Landscaping with native vegetation helps local bird species
Yards with plants that mimic native vegetation offer birds "mini-refuges" and help to offset losses of biodiversity in cities, according to results of a study published today in the journal PLOS ONE.
"Native" yards support birds better than those with traditional grass lawns and non-native plantings.
Researchers conducted the study through the National Science Foundation's (NSF) Central Arizona-Phoenix Long-Term Ecological Research (LTER) site, one of 26 such sites around the globe in ecosystems from coral reefs to deserts, from forests to grasslands.
"To a desert bird, what's green is not necessarily good," says Doug Levey, program director in NSF's Division of Environmental Biology. "Arizona birds don't view lush urban landscapes as desert oases. The foraging behavior of birds in greener yards suggests that there's less food for them there than in yards with more natural vegetation."
The research, led by scientists Susannah Lerman and Paige Warren of the University of Massachusetts-Amherst, and Hilary Gan and Eyal Shochat of Arizona State University, looked at residential landscape types and native bird communities in Phoenix, Ariz.
It's among the first to use quantitative measures and a systematic approach--including 24-hour video monitoring--in yards to assess and compare foraging behavior of common backyard birds.
The scientists found that desert-like, or xeric, yards had a more even bird community and superior habitat compared with moist, or mesic, grass lawns.
"We already know that bird communities differ, and that there are more desert birds found in a desert-type yard," says Lerman.
"With this study, we're starting to look at how different yards function--whether birds behave differently by yard type. We're doing that using behavioral indicators, especially foraging, as a way of assessing birds' perceptions of habitat quality between differing yard designs."
Lerman and colleagues conducted the experiment in 20 residential yards at least 1.8 miles apart, making it unlikely that the same birds would visit more than one study yard.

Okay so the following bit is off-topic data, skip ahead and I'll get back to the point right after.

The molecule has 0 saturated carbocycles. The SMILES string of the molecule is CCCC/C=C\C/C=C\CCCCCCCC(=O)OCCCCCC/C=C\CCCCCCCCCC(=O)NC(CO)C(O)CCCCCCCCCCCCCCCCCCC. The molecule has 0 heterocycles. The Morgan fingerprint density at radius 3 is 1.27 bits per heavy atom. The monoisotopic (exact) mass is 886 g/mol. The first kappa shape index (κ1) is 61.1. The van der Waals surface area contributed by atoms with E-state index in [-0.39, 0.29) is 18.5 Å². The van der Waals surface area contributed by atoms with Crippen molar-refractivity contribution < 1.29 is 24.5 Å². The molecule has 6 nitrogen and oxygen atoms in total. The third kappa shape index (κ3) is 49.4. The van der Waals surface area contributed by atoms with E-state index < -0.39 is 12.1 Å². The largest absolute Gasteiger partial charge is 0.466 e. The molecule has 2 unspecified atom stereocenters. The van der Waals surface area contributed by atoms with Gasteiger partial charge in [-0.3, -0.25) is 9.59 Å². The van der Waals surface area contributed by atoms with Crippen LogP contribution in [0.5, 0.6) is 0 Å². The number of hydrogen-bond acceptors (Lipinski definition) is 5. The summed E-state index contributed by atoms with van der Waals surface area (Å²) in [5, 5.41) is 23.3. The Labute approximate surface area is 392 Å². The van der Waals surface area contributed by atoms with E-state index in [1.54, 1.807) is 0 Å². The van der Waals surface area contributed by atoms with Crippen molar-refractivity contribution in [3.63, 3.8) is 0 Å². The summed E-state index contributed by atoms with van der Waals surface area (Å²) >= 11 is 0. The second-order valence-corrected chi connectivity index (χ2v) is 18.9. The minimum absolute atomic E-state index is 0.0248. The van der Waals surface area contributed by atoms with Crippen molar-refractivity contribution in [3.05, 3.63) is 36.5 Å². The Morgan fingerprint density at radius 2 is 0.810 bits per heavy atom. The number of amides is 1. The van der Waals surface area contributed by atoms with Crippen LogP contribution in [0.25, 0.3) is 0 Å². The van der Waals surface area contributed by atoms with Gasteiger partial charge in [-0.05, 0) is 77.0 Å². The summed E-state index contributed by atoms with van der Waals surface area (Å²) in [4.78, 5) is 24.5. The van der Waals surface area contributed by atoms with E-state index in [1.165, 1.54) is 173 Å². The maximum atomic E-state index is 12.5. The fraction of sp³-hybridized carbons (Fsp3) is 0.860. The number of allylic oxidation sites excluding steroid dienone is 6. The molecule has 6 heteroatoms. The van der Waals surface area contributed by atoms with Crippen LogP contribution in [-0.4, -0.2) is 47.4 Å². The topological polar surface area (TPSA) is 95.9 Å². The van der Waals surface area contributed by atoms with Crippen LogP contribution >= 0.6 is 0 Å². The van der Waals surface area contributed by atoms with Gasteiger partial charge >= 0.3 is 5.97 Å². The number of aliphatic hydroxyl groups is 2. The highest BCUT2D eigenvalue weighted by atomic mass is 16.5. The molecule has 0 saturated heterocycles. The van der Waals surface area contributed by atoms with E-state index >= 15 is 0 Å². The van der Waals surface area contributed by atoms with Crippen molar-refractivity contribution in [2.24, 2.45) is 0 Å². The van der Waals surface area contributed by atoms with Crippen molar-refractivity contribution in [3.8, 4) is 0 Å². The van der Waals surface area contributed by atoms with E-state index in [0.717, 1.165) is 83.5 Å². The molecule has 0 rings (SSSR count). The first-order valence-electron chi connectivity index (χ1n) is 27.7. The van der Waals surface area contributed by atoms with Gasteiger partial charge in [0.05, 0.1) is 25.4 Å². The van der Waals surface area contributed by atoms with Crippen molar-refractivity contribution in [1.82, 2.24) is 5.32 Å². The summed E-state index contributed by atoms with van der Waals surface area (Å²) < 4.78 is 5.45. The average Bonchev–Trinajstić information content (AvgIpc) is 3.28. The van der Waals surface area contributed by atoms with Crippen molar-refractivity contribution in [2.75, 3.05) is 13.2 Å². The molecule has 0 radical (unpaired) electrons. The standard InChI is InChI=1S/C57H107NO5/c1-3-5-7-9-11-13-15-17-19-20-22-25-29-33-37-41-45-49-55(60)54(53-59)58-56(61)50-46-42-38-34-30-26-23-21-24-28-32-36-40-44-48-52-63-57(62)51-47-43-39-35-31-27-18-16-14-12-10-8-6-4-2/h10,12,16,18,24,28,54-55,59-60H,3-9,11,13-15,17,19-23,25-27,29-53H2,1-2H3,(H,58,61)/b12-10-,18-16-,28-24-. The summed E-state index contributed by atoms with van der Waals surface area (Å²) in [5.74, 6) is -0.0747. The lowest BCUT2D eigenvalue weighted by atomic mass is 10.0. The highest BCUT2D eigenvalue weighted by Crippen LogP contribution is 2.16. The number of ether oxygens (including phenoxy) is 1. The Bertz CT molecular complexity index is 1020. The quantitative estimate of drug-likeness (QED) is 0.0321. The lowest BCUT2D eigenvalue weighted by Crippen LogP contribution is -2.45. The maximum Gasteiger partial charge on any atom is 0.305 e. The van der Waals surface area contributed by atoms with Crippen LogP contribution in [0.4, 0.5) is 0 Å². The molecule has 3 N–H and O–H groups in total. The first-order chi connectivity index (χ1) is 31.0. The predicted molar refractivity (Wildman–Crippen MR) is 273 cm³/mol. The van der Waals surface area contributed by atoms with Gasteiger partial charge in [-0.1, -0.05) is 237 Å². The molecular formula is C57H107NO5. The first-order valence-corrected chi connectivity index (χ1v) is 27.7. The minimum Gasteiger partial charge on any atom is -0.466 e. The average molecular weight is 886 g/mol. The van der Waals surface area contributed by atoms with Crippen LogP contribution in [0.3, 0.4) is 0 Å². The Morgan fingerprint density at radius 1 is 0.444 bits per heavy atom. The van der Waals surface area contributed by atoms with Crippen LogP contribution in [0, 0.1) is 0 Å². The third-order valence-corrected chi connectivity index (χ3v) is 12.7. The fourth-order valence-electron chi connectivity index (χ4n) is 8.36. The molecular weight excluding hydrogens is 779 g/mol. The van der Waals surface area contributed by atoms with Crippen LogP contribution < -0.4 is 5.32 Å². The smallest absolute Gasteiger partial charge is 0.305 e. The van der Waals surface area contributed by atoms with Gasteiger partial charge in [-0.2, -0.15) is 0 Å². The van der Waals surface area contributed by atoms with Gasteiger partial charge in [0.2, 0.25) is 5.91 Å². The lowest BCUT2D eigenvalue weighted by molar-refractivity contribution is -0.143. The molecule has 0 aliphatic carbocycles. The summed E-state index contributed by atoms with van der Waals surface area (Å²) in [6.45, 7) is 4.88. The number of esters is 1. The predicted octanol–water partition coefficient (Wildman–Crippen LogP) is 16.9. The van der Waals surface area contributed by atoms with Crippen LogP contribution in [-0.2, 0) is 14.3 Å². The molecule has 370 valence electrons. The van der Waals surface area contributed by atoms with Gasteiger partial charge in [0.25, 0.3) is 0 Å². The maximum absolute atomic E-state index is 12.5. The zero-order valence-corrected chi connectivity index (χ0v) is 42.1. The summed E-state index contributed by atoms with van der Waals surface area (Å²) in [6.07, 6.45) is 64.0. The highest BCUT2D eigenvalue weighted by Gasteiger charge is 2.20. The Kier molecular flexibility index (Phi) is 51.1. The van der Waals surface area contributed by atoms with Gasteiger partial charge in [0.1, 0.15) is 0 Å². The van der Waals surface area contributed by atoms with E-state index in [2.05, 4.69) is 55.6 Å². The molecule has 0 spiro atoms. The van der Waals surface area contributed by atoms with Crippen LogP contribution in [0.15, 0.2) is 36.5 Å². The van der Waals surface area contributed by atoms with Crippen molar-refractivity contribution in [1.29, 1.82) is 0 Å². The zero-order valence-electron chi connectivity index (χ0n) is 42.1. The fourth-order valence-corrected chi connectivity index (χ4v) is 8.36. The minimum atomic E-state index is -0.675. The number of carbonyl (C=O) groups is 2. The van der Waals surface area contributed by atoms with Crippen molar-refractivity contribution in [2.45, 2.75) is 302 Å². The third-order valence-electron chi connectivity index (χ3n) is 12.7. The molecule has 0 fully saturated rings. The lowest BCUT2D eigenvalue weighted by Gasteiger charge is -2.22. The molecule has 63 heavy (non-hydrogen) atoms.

Half the yards were desert-like, while the others had green lawns.
From February through April 2010, homeowners removed bird feeders before and during a 24-hour experimental data collection period.
The researchers set up feeding stations--seed trays--in each yard to simulate resource patches similar to ones where birds feed in the wild. Plastic trays contained 0.70 ounces of millet seed mixed into six pounds of sand. The trays were placed on low stools and left out for 24 hours.
Later, Lerman removed the trays, sifted out and weighed uneaten seed to the nearest 0.01 gram. The amount of seed remaining quantified the giving-up densities (GUD), or the foraging decision and quitting point for the last bird visiting a seed tray.
Trays were videotaped for the entire 24-hour experiment.
The experiment assumed that an animal behaving optimally would stop foraging from a seed tray when its energy gains equal the "costs" of foraging, Lerman says.
Costs include predation risk, digestion and missed opportunities to find food elsewhere.
As time spent foraging at a seed tray increases, so do the costs associated with foraging. When a bird first arrives at the tray, seeds are easy to find, but that gets harder as the tray becomes depleted.
Each bird makes a decision about whether to spend time searching in the tray or to move on to a new patch in the yard.
The "giving up" point will be different for different species and in different environmental conditions. Birds visiting seed trays in yards with more natural food available will quit a tray sooner than birds in resource-poor yards.
Since the method only measures the foraging decisions for the last species visiting the seed tray, the researchers devised a mathematical model for estimating the foraging decisions for all visiting species.
Using the videotapes, they counted every peck by every bird for each tray to calculate the relationship between the number of pecks and grams of seed consumed for each seed tray. This was the GUD-peck ratio for the last species visiting the seed tray.
They then estimated the seed consumption--GUD ratio for all other species visiting the seed tray based on the number of pecks per tray when each species quit.
"We know how many pecks each species had and can put that number into the model and calculate the number of grams at that point," Lerman says. This greatly enhances the GUD method by expanding the ability to assess foraging decisions for all species visiting trays.
In all, 14 species visited the trays, 11 of which visited both yard types. Abert's towhee, curve-billed thrasher (a species unique to the Sonoran desert), house finch and house sparrow were the most widespread tray visitors.
Species that visited trays in both yard designs consumed more seed from trays placed in mesic yards, indicating lower habitat quality compared with xeric yards.
Similarly, foragers in the desert-like yards quit the seed trays earlier due to greater abundance of alternative food resources in those yards, spending more time foraging in the natural yards and less at the seed trays.
Lerman says that by videotaping the trays, counting pecks and measuring giving-up points by species, the research also advanced the GUD method, allowing researchers to disentangle some of the effects of bird community composition and density of competitors, and how these factors affect foraging decisions between two different landscape designs.
The results build upon evidence that native landscaping can help mitigate the effects of urbanization on common songbirds, she says.